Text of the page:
Disabled Man’s Death Demonstrates Slipper Slope of Malpractice Claims

Gleason v. Louisiana Dept. of Health and Hospitals is a Medical Malpractice case arising out of the unfortunate death of a 47-year-old severely mentally challenged man, Donnie Gleason. Donnie had been a resident of Northwest since December of 1974 and was nonverbal and incapable of self-medicating, arranging or monitoring his own medical assistance. On December 23, 2002, after two earlier unsuccessful attempts, Donnie was transported to Willis Knighton Medical Center (“Willis Knighton”) in Bossier City, to undergo a routine CT scan and EEG after he suffered a seizure. When Donnie returned, he was lethargic and placed in the infirmary.

The documentation of his treatment there showed that Donnie had ingested a foreign object which caused a bowel impaction that precipitated Donnie’s fecal vomiting. Presumably due to his condition, Donnie was unable to expel the vomit and breathed some of the gastric content into his respiratory tract. At Willis Knighton, Donnie was placed on a ventilator in the intensive care unit and diagnosed with bowel obstruction, respiratory failure and aspiration pneumonia relating to the vomit aspiration. After a brief recovery, Donnie once again went into respiratory distressed, was placed on a ventilator, and passed. The staff were unable to revive him.

In Louisiana, medical malpractice complaints must first be filed with the Louisiana Patient’s Compensation Fund before a lawsuit may be commenced. That organization’s medical review panel ruled for the defendants in this action – Northwest (intermediate care facility) and Willis Knighton (hospital) and their doctors and physician’s assistants individually. The panel concluded that the evidence did not support the conclusion that Northwest failed to comply with the appropriate standard of care because they found no evidence that Donnie ingested a foreign object while there. After the panel ruling, Donnie’s family filed suit against Northwest and Willis Knighton. They alleged, among other things, that Northwest’s failure to properly supervise Donnie and his treatment and its failure to recognize the seriousness of his condition and the inadequacy of the monitoring of Donnie’s respiratory status.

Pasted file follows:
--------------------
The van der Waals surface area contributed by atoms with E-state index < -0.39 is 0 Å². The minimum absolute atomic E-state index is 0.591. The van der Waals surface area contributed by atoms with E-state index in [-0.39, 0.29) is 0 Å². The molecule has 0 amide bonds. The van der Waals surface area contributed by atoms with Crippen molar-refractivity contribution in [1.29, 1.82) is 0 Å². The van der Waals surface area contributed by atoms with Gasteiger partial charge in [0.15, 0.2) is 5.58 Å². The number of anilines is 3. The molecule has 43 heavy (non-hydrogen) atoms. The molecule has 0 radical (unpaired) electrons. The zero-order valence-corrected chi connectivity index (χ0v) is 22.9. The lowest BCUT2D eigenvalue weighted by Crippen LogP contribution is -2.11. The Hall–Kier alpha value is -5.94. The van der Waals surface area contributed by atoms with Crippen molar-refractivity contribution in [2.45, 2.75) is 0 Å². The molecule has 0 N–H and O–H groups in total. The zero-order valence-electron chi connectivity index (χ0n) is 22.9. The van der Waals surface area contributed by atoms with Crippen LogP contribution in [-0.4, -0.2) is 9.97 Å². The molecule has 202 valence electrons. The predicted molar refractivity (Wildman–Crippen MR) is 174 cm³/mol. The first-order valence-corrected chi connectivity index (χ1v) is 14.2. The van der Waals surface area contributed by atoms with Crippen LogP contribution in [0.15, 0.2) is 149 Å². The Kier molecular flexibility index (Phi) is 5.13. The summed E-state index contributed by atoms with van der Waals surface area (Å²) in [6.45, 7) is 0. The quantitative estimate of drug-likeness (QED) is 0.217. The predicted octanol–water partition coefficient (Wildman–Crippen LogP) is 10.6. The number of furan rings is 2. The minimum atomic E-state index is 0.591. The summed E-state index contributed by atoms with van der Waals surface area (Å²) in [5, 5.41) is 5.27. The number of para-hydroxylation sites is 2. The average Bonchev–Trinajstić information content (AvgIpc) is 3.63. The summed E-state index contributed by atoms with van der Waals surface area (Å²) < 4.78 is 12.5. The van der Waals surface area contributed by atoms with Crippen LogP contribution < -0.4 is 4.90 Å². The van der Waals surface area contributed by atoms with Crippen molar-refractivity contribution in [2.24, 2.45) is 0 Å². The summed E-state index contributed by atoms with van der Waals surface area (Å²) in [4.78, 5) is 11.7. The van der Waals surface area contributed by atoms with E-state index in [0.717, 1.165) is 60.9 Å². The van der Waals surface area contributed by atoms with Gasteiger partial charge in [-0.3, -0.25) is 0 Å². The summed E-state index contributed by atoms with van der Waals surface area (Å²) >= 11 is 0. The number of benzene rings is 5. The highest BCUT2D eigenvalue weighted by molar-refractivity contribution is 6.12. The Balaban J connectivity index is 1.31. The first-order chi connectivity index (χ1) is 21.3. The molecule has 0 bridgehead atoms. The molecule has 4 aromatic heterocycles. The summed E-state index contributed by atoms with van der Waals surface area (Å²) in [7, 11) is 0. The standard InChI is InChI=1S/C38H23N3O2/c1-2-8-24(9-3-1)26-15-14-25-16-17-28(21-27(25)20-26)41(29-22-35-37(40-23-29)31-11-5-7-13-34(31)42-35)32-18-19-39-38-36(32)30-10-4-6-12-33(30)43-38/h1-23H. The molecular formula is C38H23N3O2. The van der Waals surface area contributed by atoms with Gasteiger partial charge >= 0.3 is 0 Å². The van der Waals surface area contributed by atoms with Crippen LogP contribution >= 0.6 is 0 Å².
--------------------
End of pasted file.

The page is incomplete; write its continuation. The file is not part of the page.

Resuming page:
To establish a claim for medical malpractice, a plaintiff must prove (1) the standard of care applicable to the defendant; (2) that the defendant breached that standard of care; and (3) that there was a causal connection between the breach and the resulting injury. The testimony of an expert is generally required to establish the applicable standard of care and whether that standard was breached, unless the negligence is so obvious that it can be inferred with expert guidance. Expert testimony is not required, but is typically relied upon to prove causation when its determination is not a matter of common knowledge.

Northwest filed a motion to be summarily dismissed from the case because Donnie’s family initially did not designate any expert and Donnie’s family asked for an extension, which the Court granted. Even after Donnie’s family submitted an unsigned affidavit from an experienced nurse, the Court granted Northwest’s motion on the ground that the affidavit was not enough to establish a breach of the duty of care.

After another adverse ruling, Donnie’s family appealed to the Court of Appeals (“COA”) seeking a new trial, arguing that the Court needed no additional information to determine causation. The COA found that a fact issue remained regarding Northwest’s duty to protect Donnie from the danger that could result from his access to an object which the circumstances indicate he may have swallowed, since Donnie was primarily in Northwest’s custody in the days leading up to the discovery of the object. Moreover, the COA thought the matter should proceed to trial since the causal link between the object’s impaction of Donnie’s bowels also still needed to be resolved.

Unfortunately, Donnie’s family’s attorneys initially failed to get their expert to sign her affidavit, which required much procedural maneuvers at considerable expense and at the risk of having the case thrown out altogether. All of these remedial steps also delayed what compensation may eventually come to Donnie’s family and cost them more in legal fees. Competent legal representation is invaluable in an area as technical and regulated as medical malpractice. The need for expert testimony and the sufficiency of claims making out an allegation of medical malpractice call for seasoned skills and a conscientious and personal touch.

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